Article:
This collaboration is important. By simply observing Simon Dogger, a blind product designer, I wouldn’t have decided to do a tailor made redesign of a website with TV documentaries. And I would never have come up with the idea to create invisible animations without working together with Hannes Wallrafen, a blind artist.

I have worked with this principle on a small scale, creating exclusive solutions for individual people. This helped two or three people. The impact of involving excluded people in the design process would of course benefit many more people.

Both the idea of opening up the industry to designers with disabilities and the idea of involving people with disabilities into the design process are relatively new. Indeed, also in this field there is so much room for research.

Add nonsense

A tool that turned out to be very helpful in forcing innovation was using the principle of Adding nonsense. Allowing all kinds of ideas into the brainstorm process is important, especially when designing for such a relatively unknown field as inclusive web design. Ideas that may seem ridiculous could very well turn out to be valuable. This turned out to be true in my research.

It started with the nonsensical idea of working with the exact opposite of a set of very sensible principles. This silly idea turned out to be the basis of this whole master research. And forcing my students, my co-designers and myself to add nonsense resulted in some of the better ideas. Without nonsense there wouldn’t have been a six key typing tool, and I wouldn’t have tried to make screen readers laugh.

My ambitions

Many designers move away from the web. They think it’s boring. And I have to agree with them. If your job is copying design patterns made by others into a yet another mediocre project, that sounds like an unrewarding job to me indeed. There are emerging technologies that look much more interesting. I would like to propose that we call inclusive design an emerging technology as well. It’s new, it’s largely unknown, it’s fun, there’s a lot to innovate, and it’s very rewarding work. And it’s really necessary.

My ambitions when I started this research were rather low. I didn’t expect inclusive design to be such a complicated field. My first idea was to create modules for inclusive design education. The idea was that these modules could be plugged in to all kinds of design classes. The idea of educational modules is still a good one, and someone should definitely work on it. But quite early in my research my ambitions changed.

All accessibility experts will tell you that one of the reasons why the level of inclusive design is so low is because inclusive design is not taught at design schools. In that light my initial idea is not such a bad one. But when I look at all the open plains where no design research has been done, I can only conclude that there is room for better inclusive design education. Of course I, and some of my colleagues will continue to work with inclusive design at the CMD digital interactive design school on a bachelor level. This will create at least a few future designers for whom inclusive design is not an edge case, but a logical first step.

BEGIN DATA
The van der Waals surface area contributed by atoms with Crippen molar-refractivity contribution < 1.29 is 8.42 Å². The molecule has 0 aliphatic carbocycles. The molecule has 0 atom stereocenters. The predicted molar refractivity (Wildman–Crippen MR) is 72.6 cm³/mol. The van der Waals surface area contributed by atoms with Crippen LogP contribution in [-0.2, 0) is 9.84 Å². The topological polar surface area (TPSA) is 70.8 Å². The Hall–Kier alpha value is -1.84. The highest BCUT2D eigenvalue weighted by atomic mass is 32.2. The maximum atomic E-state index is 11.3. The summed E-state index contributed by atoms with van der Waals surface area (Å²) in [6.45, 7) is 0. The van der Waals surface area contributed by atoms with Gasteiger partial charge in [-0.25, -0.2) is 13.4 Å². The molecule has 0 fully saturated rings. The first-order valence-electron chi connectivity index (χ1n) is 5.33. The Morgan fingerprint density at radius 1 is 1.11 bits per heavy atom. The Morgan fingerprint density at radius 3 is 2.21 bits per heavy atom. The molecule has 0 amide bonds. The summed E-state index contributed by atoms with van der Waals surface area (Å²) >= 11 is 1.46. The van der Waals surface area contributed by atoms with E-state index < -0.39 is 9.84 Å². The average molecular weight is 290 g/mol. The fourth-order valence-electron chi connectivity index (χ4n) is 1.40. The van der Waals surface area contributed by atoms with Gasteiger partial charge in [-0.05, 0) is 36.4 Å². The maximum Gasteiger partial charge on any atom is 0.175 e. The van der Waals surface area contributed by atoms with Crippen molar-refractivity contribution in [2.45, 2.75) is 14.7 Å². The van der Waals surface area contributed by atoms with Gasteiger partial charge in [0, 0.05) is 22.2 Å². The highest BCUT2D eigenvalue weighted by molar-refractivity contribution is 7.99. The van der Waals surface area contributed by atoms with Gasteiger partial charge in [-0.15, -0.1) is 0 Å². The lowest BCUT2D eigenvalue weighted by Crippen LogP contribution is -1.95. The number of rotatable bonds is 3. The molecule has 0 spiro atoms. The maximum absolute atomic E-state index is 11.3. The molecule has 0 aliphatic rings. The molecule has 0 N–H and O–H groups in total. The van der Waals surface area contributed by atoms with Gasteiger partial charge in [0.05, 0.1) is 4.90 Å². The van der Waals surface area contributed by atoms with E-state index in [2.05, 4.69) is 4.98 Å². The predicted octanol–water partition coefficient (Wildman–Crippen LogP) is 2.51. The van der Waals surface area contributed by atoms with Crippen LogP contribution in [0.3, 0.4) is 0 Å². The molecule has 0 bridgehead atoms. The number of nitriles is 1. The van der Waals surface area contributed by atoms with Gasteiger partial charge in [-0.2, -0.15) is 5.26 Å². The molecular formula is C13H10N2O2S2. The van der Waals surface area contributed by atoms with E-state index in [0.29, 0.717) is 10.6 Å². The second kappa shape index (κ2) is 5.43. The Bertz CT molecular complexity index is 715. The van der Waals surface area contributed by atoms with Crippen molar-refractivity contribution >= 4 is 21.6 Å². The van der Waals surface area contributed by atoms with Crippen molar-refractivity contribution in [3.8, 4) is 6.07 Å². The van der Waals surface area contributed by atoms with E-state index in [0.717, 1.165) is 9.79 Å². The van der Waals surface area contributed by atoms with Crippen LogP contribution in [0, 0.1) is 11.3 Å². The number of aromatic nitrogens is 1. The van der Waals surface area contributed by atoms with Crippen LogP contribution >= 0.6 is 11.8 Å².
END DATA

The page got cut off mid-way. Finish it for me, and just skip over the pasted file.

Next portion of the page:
These bachelor students will only in part be able to do something about the growing and urgent need for expert inclusive designers. Inclusive design expertise is needed now that all new government websites must be accessible. But practical expertise alone is not enough to lead such an enormous operation. Inclusive design leadership is needed as well.

This means that there should be a new Inclusive Design Master here in the Netherlands. Such a master could provide room for the much needed research that needs to be done. And it could deliver the leaders the industry needs to make the transition from exclusive to inclusive design.

Such a master could play an important role in the last wide open plain that needs thorough exploring: the fact that our schools are not accessible. At least, the one where I work. We have one blind student, and to our horror most of our classes and assignments are impossible for her to do. Our slides are inaccessible. Our assignments are strictly visual. Our tools are impossible to use. Similarly, Marijn Meijles dropped out of university because he had to write papers. Marijn was graded for his typing skills, which are low since he’s severely motor disabled.

Now that I am done with my Master Design research I am going back to what I like most: Teaching at the CMD in Amsterdam, but this time with an increased focus on inclusive design. And next to teaching I will do my very best to make this new Master Inclusive Design happen.

— Vasilis van Gemert, 2019.